Philadelphia Quakers (NHL)

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Philadelphia Quakers
1930–31 Philadelphia Quakers season
Founded 1930
History Pittsburgh Pirates
Philadelphia Quakers
1930–1931 (franchise cancelled May 7 1936)
Home arena Philadelphia Arena
City Philadelphia, Pennsylvania
Colors Black, Orange, White

The Philadelphia Quakers were an American professional ice hockey team that played only one full season in the National Hockey League (NHL), 1930–31, at the Philadelphia Arena in Philadelphia, Pennsylvania. They were the successors of the Pittsburgh Pirates.


The Pirates, the third American-based NHL team, got off to a promising start in 1925–26, making the playoffs in two of their first three seasons. However, the team soon fell on hard times both on the ice and at the box office. A sale to bootlegger Bill Dwyer did not help the cause. With the stock market crash of 1929 followed by the Great Depression, the owners found themselves having to sell off their star players to make ends meet. By the end of the 1929–30 season, the team was $400,000 in debt, and their arena, the Duquesne Gardens, was not suitable for an NHL team. Boxing promoter Benny Leonard, Dwyer's front man, then requested permission to temporarily move to Philadelphia as the Quakers (from the historical importance of the Quaker religious community in the founding of Philadelphia and Pennsylvania) until a new arena was built in Pittsburgh.

1930-31 Philadelphia Quakers

Things got no better on the other side of Pennsylvania. The financial woes continued unabated. On the ice, the Quakers were the definition of futility. It took the team three games to score a goal and three more to get its first win, which came on November 25, a 2–1 win over the visiting Toronto Maple Leafs. They finished with a horrendous 4–36–4 record. The .136 winning percentage was the lowest in NHL history, a record that would stand for 45 years until the Washington Capitals finished with a .131 winning percentage in 1974–75. The four wins tied the 1919–20 Quebec Bulldogs for the fewest wins in NHL history for a team that played a full season. They had the worst offense (76 goals for) and worst defense (184 goals against) in the league. At the end of that season (1930–31), the Quakers, along with the Ottawa Senators, announced that they would not field a team for the 1931–32 NHL season, leaving Philadelphia without an NHL team until the arrival of the Flyers in 1967. The Flyers would adopt the orange and black colors used by the Quakers.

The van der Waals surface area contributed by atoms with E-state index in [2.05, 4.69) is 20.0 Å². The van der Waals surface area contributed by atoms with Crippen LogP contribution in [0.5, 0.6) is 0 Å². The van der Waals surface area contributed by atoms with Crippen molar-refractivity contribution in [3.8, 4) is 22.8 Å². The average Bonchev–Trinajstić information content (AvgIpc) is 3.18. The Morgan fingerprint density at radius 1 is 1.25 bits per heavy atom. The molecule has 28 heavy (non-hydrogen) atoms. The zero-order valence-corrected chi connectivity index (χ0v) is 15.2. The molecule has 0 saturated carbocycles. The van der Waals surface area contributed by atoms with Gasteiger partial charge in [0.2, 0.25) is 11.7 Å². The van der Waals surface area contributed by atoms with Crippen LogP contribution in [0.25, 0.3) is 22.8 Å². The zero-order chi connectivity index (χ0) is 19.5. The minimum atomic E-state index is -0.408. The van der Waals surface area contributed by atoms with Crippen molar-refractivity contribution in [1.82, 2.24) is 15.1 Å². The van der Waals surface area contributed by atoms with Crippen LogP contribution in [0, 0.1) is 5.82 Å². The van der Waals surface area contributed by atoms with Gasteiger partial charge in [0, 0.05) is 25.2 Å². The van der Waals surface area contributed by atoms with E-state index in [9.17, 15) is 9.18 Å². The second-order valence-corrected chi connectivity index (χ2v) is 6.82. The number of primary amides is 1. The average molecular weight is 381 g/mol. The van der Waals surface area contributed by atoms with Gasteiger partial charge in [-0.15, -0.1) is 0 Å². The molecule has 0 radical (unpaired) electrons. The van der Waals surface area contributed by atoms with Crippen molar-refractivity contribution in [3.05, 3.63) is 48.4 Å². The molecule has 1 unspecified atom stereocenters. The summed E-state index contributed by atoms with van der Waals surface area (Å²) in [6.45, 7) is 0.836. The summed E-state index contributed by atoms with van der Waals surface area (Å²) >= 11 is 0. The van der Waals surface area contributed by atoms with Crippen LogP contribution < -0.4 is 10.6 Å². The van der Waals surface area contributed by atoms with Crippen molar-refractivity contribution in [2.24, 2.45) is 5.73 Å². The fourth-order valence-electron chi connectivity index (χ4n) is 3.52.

Quakers jersey in the Hockey Hall of Fame.

While the Senators came back for 2 years before moving to St. Louis, the Quakers franchise never iced a team again. At each of the next five season-opening NHL governors meetings, they announced that they were suspending operations for that season. They officially canceled the franchise on May 7, 1936 when a new arena in Pittsburgh was no longer evident. Pittsburgh would not see a new arena until 1961, when the Civic Arena (now Mellon Arena) was constructed, and the NHL would not return to Pittsburgh until the arrival of the Penguins in 1967.

Syd Howe was the last active Quakers player, playing his last NHL game in 1946.

Season-by-season record[edit]

Note: GP = Games played, W = Wins, L = Losses, T = Ties, OTL = Overtime losses, Pts = Points, GF = Goals for, GA = Goals against, PIM = Penalties in minutes

NHL Season Team season GP W L T Pts GF GA PIM Finish Playoffs
1930–31 1930–31 44 4 36 4 12 76 184 477 5th in American Out of playoffs


American Division
Boston Bruins 44 28 10 6 143 90 62
Chicago Black Hawks 44 24 17 3 108 78 51
New York Rangers 44 19 16 9 106 87 47
Detroit Falcons 44 16 21 7 102 105 39
Philadelphia Quakers 44 4 36 4 76 184 12


Note: GP = Games Played, W = Wins, L = Losses, T = Ties, Pts = Points, GF = Goals For, GA = Goals Against
Teams that qualified for the playoffs are highlighted in bold.

See also[edit]


  1. ^ Standings: NHL Public Relations Department (2008). Dave McCarthy et al, ed. THE NATIONAL HOCKEY LEAGUE Official Guide & Record Book/2009. National Hockey League. p. 146. ISBN 978-1-894801-14-0. 

External links[edit]